Modular expansion bus configuration
A technique for assigning addresses to modular units connected to a computer system expansion bus. A unique address is initially generated in a controller module attached to the expansion bus and is transferred to the first one of several serially coupled expansion modules. The first modules receives the unique address which now identifies that module and generates a new unique address from the received unique address. The new unique address is transferred to the next expansion module which uses the received address to identify itself. The steps are repeated until each expansion module has received a unique address to identify itself. In each module, a Read Only Memory (ROM) is used to receive the unique address from the previous module and to generate a new address for the next module.
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This invention relates to computer systems in which peripheral units are interconnected with a CPU via an input/output bus and particularly relates to an expanded computer system having a plurality of modular units serially connected to a main bus and an expansion bus.
Many computer systems are known which employ a large number of modular units for attaching to a main bus and to an expansion bus. Moreover, with the increasing popularity of computers for business, office, and home uses, the trend for design of popular computer systems has been to simplify the basic function performed by each modular unit so as to permit the modular units to be easily added to an existing computer bus.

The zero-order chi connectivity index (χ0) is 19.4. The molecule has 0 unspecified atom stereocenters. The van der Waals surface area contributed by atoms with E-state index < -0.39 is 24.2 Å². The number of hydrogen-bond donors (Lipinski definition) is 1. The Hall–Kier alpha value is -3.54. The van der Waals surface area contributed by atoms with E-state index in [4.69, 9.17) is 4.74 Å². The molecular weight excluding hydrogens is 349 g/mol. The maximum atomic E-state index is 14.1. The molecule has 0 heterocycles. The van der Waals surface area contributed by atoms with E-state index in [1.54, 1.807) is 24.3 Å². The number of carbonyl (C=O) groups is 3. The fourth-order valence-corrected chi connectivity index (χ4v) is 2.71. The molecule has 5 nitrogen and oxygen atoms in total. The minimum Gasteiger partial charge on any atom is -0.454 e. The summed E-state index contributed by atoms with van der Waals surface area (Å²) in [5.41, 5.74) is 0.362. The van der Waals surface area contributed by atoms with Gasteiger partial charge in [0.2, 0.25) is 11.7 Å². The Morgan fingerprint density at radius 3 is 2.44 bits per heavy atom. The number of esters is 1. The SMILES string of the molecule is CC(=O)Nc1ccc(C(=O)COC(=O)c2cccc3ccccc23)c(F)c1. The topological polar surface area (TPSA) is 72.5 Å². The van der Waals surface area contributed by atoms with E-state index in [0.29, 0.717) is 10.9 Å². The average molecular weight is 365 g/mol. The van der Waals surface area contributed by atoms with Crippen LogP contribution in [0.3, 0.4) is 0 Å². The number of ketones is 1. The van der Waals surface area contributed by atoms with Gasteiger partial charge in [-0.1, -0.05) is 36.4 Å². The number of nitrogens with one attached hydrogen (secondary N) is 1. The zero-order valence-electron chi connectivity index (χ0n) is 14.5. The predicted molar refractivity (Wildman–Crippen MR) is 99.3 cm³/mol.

Refer now to FIG. 1. FIG. 1 shows a conventional, expanded computer system having a main bus 80 and an expansion bus 70. Connected to the main bus 80 is a system controller 10 and a plurality of processors 12, 14, etc., which terminate in a controller module 20. In this configuration, the controller module 20 is itself connected to an expansion bus and is followed by a plurality of serially connected storage units 30, 40, 50 and 60.
One of the problems encountered in using the expanded modular computer system as shown in FIG. 1 has been the problem of identifying the storage units attached to the expansion bus. As an illustration, refer to FIG. 2.
FIG. 2 shows a simplified diagram of a typical modular unit 202 as it appears when physically connected to the expansion bus. Modular unit 202 would include drive unit 5 attached to a mother board 8. Mother board 8 would be connected to adjacent modular units by input header 7 which is coupled to drive 5 by a plurality of trace lines 6. Within the drive 5, is a microprocessor 1 which is coupled to an ID header 2 by internal lines 4. The ID header 2 is in turn provided with a plurality of ID pins 3 which serve to provide the address for the modular unit shown in FIG. 2.
One problem in the prior art for the unit shown in FIG. 2 is that the ID headers do not come with the identification pins preconnected. Thus, it has been necessary for the end user to provide jumpers to connect the pins in the ID headers as shown in FIG. 3 to provide the unit with an address. By selectively connecting the identification pins 3, the end user is able to simulate digital bits which serve to identify the address for the particular module. Thus, in the example shown. FIG. 3, a 011 jumper configuration would indicate that the particular module had an address of "5".